There are other, more practical benefits particular to black travelers, like the ability to blend in. Brian Keith Jackson, a novelist who sometimes contributes text and film to the work of the artist Kehinde Wiley, has lived in Beijing, far from his northern Louisiana roots. “In many places, because most of the Western world has been white and has projected their images as white, black skin means Africa, not America,” he said. “Although I’m an American, people don’t view me as an American.” Mr. Jackson, who has short-cropped hair, believes that his pecan skin tone, and the perceptions around it, “helped me in my travels, because everyone thinks I’m from there, certainly in Sri Lanka.”
Brown skin that’s often perceived as “otherness” in parts of America is not seen that way in much of the world. After traveling to more than 25 countries (and 48 of the states), I call being brown in a region of brown-skinned people “masking.” I experienced it in southern India, where many people were similar shades of brown as me or darker. I was not mistaken for being a local, but I could circulate less conspicuously than fair-skinned visitors. I took advantage of my skin color (and some common-sense cultural and street smarts, like dressing modestly, showing no valuables and staying alert) to go solo and explore low-income areas of Mumbai that the guards at my luxury hotel had warned me against visiting. My reward: I was invited to lunch at the home of a family, where an older couple and their son and daughter-in-law shared a two-room house.
That isn’t to say that the experience of traveling while black is one high note after the other. There are bias attacks on blacks in the United States and abroad. Last year, for example, the United States State Department issued an advisory, still in effect, about Greece warning that “there has been a rise in unprovoked harassment and violent attacks against persons who, because of their complexion, are perceived to be foreign migrants. U.S. citizens most at risk are those of African, Asian, Hispanic, or Middle Eastern descent.” And there are high-profile but low-danger incidents, as when Oprah Winfrey was denied a look at a $38,000 purse in Switzerland — “too expensive,” the billionaire said a sales assistant told her. (Of course, not many of us, black or white, are in that league.)
That may be why travel patterns are still very much shaped by race. According to Mandala, African-Americans are most likely to visit Florida and Georgia. African-Americans and Latinos are more likely than the general American population to seek our historic attractions; three-quarters of African-American leisure travelers say it’s a critical factor in their choices. Group travel is twice as popular among African-Americans than whites, according to Charlie Presley, the founder of the African-American Travel Conference, perhaps pointing to a sense of security in numbers as well as the proliferation of black interest clubs and professional groups.
These clubs help drive black tourism, exposing us to new destinations. Ms. Lee, for example, said that when she made a rare trip to Utah (which is less than 2 percent African-American) with the National Black Ski Association (a.k.a. National Brotherhood of Skiers), “I was pleasantly surprised by the Utahans’ friendly reception of our color-full group. The N.B.S. members typically boost local economies to the tune of $3 million during their weeklong summits.”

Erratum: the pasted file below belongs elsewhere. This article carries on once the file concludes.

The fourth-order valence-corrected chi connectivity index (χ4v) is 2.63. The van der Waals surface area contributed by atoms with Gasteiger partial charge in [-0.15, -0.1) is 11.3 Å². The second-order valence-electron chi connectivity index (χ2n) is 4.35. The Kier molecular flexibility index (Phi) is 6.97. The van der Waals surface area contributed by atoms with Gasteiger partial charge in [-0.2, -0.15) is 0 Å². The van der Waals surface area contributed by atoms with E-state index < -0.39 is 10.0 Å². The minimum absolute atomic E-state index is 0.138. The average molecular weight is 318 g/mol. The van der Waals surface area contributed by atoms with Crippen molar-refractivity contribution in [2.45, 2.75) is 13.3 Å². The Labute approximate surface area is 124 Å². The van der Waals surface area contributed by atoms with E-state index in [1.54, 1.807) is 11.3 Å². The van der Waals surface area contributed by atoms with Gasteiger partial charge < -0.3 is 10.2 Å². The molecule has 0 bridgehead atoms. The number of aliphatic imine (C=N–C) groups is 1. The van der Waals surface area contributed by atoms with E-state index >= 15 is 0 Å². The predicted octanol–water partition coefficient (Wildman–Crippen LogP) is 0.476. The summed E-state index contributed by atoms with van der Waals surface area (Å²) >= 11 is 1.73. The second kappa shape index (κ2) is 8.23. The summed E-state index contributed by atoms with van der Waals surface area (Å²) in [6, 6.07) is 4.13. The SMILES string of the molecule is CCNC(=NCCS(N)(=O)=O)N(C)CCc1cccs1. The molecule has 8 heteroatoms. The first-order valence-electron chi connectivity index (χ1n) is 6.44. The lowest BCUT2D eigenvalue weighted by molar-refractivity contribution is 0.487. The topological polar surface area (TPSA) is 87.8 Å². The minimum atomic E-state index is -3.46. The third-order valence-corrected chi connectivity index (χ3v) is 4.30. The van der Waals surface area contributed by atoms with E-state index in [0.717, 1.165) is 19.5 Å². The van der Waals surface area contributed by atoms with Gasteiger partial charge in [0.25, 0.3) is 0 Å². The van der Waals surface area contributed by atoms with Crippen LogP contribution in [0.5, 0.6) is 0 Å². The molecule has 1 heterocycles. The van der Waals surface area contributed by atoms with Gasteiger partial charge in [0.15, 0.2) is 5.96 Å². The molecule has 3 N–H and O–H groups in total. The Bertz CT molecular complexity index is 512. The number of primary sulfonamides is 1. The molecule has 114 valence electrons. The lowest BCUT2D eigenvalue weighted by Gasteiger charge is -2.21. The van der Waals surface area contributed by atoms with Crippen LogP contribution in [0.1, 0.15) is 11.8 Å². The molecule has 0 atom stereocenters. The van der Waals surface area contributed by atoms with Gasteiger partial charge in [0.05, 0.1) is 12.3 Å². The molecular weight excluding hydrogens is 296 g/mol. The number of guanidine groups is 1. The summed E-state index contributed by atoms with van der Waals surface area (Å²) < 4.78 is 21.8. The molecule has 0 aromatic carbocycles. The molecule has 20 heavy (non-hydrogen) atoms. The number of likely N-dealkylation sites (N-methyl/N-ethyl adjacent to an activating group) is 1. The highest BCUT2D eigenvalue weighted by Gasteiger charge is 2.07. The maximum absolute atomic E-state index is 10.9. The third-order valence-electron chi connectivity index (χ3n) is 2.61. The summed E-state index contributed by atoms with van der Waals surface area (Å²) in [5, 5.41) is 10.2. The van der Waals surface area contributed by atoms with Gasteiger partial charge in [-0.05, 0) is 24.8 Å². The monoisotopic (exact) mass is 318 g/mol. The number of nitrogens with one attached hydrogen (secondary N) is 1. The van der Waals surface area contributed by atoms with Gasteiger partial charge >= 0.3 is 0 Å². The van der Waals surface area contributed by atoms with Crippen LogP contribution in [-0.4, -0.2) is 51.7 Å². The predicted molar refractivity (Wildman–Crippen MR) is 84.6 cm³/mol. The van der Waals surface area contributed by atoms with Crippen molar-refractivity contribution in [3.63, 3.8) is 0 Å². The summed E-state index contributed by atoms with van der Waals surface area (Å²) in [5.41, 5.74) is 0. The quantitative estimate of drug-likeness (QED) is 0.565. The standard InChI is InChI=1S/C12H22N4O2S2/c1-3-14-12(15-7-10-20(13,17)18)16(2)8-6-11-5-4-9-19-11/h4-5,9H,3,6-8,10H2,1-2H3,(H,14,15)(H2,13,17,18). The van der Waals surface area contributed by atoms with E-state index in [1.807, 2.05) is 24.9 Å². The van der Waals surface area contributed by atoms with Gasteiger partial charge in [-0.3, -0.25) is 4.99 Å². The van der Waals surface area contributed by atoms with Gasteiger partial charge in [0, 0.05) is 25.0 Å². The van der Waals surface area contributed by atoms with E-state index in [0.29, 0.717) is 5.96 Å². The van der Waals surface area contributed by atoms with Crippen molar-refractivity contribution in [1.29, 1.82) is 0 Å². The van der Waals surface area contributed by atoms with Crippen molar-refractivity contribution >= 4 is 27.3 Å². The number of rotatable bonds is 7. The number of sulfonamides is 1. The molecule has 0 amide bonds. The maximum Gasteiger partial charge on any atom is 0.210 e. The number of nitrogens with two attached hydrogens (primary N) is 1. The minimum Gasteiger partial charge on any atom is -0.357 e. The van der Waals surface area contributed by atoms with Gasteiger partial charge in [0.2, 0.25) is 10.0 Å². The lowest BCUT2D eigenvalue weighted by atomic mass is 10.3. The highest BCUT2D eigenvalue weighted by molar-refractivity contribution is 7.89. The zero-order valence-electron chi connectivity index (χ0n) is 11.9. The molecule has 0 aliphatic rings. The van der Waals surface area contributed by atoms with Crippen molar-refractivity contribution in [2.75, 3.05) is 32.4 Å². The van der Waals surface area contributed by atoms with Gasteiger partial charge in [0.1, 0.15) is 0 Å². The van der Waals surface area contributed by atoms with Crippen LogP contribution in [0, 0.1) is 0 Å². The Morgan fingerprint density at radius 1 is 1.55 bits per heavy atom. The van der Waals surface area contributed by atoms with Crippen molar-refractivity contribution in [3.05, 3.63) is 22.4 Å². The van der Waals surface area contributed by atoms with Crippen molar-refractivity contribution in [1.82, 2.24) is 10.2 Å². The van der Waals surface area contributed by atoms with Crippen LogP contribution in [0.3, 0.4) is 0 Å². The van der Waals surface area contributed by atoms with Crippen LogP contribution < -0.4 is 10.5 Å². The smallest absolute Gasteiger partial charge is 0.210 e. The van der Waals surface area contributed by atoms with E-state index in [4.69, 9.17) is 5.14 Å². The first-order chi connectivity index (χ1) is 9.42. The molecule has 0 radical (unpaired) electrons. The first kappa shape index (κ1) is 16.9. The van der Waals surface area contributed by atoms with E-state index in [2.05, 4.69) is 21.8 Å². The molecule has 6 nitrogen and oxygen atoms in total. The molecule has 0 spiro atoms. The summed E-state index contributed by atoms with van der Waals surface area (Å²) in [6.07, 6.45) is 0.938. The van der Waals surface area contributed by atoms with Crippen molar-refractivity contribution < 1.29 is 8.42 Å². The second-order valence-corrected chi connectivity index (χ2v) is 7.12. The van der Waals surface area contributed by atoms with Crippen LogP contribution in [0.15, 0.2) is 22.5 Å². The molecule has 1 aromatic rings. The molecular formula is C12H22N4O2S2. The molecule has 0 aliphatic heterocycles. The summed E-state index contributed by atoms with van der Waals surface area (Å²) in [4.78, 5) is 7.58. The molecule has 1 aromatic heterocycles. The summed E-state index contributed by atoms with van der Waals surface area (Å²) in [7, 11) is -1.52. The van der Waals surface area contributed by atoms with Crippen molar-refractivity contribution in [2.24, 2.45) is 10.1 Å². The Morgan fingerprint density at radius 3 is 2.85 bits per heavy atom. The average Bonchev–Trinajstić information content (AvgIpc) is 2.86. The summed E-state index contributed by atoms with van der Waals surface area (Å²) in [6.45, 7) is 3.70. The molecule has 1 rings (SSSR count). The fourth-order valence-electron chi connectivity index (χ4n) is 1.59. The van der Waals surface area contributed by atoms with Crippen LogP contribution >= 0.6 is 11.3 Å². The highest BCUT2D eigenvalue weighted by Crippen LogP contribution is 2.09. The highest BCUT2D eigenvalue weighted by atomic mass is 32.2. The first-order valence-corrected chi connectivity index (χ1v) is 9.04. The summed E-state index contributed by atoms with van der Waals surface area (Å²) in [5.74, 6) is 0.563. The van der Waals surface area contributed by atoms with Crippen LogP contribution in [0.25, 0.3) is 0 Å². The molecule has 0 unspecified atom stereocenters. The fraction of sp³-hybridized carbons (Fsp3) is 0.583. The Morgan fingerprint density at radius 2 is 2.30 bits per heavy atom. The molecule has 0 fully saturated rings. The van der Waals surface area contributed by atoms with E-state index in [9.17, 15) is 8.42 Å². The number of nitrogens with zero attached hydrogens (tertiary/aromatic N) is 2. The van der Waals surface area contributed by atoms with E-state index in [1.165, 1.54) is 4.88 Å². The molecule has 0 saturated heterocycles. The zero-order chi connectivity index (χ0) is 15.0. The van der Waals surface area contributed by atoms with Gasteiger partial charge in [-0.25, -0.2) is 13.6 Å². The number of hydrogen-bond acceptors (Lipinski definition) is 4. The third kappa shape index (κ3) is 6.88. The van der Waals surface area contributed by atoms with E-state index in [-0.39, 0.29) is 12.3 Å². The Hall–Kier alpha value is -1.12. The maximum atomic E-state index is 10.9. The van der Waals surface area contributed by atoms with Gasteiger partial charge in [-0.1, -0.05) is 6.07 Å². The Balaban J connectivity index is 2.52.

And bloggers are also pushing black Americans to get out and see our country in all its natural glory. Barry and Cindy Rock, originally from Boston and now living in Georgia, run the site Camping in Color (campingincolor.blogspot.com), which addresses the specific fears about what it’s like to camp — a fear that can encompass both nature and other campers. “I think most folks need to just relax a little bit because everywhere you go in this country you’ll come across somebody who doesn’t like you,” Mr. Rock said. “They may give you a dirty look, but that’s not something that’s going to stop us from enjoying our country.” He continued: “We [black Americans] are as much a part of this country, maybe even more, than a lot of people who are here now so we have the right, and we’re going to take the right, to go anywhere we want to go.”
The couple blogs about African-American culture and community throughout the country as well as the pleasures of being outdoors. They’ve since taken scores of friends and family members into the woods, and created a wide circle of explorers via their own trips and their blog.
Plenty rely on advice from bloggers like the Rocks, Ms. Lee and Mr. Gross. But often, the circle of explorers on the road grows organically, without any digital intervention, the way it always has. Beandrea July, an artist based in Washington, found that as she traveled in Kauai in 2008, the road opened before her. “I forced my introvert self to go to the farmers’ market around the corner and chat with some people. In so doing I scored an invitation and a ride that night to a barbecue on a fruit farm.” She met another black American on a bus, and the two women traveled throughout the Hawaiian island. “While eating dinner one day, this black guy walked by, and we all looked at each other,” she said. “About an hour later he was taking us out in his kayaks for a tour. This trip was all about abundance, and asking and receiving.”
For those of us blacks who travel — domestically or internationally, with financial ease or by saving for years — the world can be our playground, our teacher, our beloved. We just have to remember one thing I was lucky enough to learn as a child, and one that I was reminded of in Beijing that fall day. This world can be our place, too.